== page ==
Hi all, just an opinion question, trying to keep it simple here....
When writing an admission note on a patient, is it acceptable to write specific things that were reported to you as it relates to admission reasons?
I had a patient who came in with fevers, respiratory distress, 4/4 positive blood cultures, and hypotension..... septicemia.
Is it wrong to write "Per report, positive blood cultures at (outside hospital)"? Sure, I didn't draw them myself and ensure proper technique, nor have I seen the micro report, and positive blood cultures aren't my problem in terms of scope of practice, but it was repeatedly discussed with the interdisciplinary team, and acknowledging that as part of the picture on admission shows focus for nursing priorities, correct? We're expected to write a general summary of admission reasons. Just looking for what you think.
Feb 9, '06
IMO i would say chart it, just the way you did in your post, so at least there is documentation of what was said. If anything else it covers your but.
Feb 10, '06
I would ONLY chart it this way:
"per report from Stacey Nurse, RN from the SICU at University Hospital in anytown, the patient has positive blood cultures. Please see MD admission note for specific dates and organisms."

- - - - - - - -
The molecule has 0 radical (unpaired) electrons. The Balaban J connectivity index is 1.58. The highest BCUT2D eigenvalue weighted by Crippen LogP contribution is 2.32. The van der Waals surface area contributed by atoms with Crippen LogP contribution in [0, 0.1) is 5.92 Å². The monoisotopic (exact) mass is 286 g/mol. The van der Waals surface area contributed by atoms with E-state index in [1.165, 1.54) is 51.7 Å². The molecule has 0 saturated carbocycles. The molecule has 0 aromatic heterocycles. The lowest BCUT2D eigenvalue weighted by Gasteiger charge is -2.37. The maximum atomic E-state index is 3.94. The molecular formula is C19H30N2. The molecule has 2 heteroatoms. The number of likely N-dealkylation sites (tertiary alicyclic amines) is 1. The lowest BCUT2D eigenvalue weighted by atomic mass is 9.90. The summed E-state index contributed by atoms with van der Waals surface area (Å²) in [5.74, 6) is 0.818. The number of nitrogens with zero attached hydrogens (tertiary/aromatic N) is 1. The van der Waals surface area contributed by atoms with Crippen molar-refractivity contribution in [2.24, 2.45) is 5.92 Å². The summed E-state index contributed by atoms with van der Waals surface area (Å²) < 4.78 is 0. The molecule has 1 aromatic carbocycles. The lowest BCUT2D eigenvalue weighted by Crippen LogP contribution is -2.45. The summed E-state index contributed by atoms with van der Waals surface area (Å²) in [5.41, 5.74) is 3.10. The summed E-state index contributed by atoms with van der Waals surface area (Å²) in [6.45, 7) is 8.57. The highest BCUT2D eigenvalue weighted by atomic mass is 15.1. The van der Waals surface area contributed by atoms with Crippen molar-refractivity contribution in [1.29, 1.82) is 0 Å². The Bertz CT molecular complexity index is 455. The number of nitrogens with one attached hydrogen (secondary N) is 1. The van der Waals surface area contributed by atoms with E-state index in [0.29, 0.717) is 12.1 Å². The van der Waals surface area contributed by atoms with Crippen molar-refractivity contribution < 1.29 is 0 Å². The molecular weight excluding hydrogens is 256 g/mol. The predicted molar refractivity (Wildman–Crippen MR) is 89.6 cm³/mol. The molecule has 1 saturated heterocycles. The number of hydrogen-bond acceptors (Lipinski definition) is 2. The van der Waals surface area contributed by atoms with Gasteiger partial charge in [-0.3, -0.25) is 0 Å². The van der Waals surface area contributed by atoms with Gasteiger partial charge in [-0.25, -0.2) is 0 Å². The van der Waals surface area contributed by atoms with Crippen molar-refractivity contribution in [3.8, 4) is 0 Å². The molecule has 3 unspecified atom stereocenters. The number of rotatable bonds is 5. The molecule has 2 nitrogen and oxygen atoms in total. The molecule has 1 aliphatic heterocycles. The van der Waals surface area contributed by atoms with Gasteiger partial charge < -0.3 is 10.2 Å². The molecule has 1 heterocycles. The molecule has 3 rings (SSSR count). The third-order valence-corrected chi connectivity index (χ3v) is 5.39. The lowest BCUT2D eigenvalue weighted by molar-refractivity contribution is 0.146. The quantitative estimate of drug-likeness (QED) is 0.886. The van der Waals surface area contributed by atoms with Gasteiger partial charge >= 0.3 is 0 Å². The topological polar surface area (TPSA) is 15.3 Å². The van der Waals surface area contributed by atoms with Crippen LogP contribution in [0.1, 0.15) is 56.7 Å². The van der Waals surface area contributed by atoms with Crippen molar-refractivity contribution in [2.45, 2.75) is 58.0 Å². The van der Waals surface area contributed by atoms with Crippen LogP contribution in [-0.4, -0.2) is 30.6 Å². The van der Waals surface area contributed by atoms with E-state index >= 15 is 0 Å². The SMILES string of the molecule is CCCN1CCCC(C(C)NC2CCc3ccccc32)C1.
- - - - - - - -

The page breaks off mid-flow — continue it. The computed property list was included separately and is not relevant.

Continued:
I rarely, if ever, chart something someone else reported or wrote. I can understand in this instance it is one of the reasons the person is being transferred to you, so I suppose you could document what you received in report.
I never write vent settings in my notes, nor results of labs, ekgs, CT's, nothing. I will write the date of the MD note or the date the study was done to refer a reader to the actual results. For vent settings, I state: "Please see RT flowsheet for complete ventilator settings, changes and ABG results."
Why, you may ask? Because if later on if the patient develops a pneumo (and someone sues), and the PEEP was 15, but I've charted 16 or 17, who is the court going to believe?
Feb 10, '06
It can be so frustrating that we have such a limited scope of practice in some ways. We are expected to intervene on all sorts of advanced data, but when it comes down to it, we're not allowed to say what the data is indicative of. And the more frustrating aspect is the way the real world works... the true reality of RNs frequently guiding house officers/residents in their own care plan of the patient, because often the RN is more experienced!!